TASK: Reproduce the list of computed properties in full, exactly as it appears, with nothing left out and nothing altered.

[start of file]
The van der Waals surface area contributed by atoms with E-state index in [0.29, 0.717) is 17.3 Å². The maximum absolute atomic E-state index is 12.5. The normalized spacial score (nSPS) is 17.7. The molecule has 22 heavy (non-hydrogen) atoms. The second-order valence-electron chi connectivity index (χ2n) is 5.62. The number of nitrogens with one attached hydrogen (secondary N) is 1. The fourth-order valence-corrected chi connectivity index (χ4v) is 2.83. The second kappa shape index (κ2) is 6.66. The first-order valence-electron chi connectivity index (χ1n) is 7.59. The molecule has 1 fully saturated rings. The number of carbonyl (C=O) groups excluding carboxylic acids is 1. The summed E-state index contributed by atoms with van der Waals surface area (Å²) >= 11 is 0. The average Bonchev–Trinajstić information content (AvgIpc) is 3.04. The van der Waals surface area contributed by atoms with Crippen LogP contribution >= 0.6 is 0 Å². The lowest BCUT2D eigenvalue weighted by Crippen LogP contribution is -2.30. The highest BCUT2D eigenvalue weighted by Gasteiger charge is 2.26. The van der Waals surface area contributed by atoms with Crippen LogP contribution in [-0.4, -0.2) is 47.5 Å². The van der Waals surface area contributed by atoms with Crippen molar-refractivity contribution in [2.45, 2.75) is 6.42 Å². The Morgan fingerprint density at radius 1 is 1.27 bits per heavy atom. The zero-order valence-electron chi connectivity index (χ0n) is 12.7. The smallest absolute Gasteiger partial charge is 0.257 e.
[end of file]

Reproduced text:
The van der Waals surface area contributed by atoms with E-state index in [0.29, 0.717) is 17.3 Å². The maximum absolute atomic E-state index is 12.5. The normalized spacial score (nSPS) is 17.7. The molecule has 22 heavy (non-hydrogen) atoms. The second-order valence-electron chi connectivity index (χ2n) is 5.62. The number of nitrogens with one attached hydrogen (secondary N) is 1. The fourth-order valence-corrected chi connectivity index (χ4v) is 2.83. The second kappa shape index (κ2) is 6.66. The first-order valence-electron chi connectivity index (χ1n) is 7.59. The molecule has 1 fully saturated rings. The number of carbonyl (C=O) groups excluding carboxylic acids is 1. The summed E-state index contributed by atoms with van der Waals surface area (Å²) >= 11 is 0. The average Bonchev–Trinajstić information content (AvgIpc) is 3.04. The van der Waals surface area contributed by atoms with Crippen LogP contribution >= 0.6 is 0 Å². The lowest BCUT2D eigenvalue weighted by Crippen LogP contribution is -2.30. The highest BCUT2D eigenvalue weighted by Gasteiger charge is 2.26. The van der Waals surface area contributed by atoms with Crippen LogP contribution in [-0.4, -0.2) is 47.5 Å². The van der Waals surface area contributed by atoms with Crippen molar-refractivity contribution in [2.45, 2.75) is 6.42 Å². The Morgan fingerprint density at radius 1 is 1.27 bits per heavy atom. The zero-order valence-electron chi connectivity index (χ0n) is 12.7. The smallest absolute Gasteiger partial charge is 0.257 e.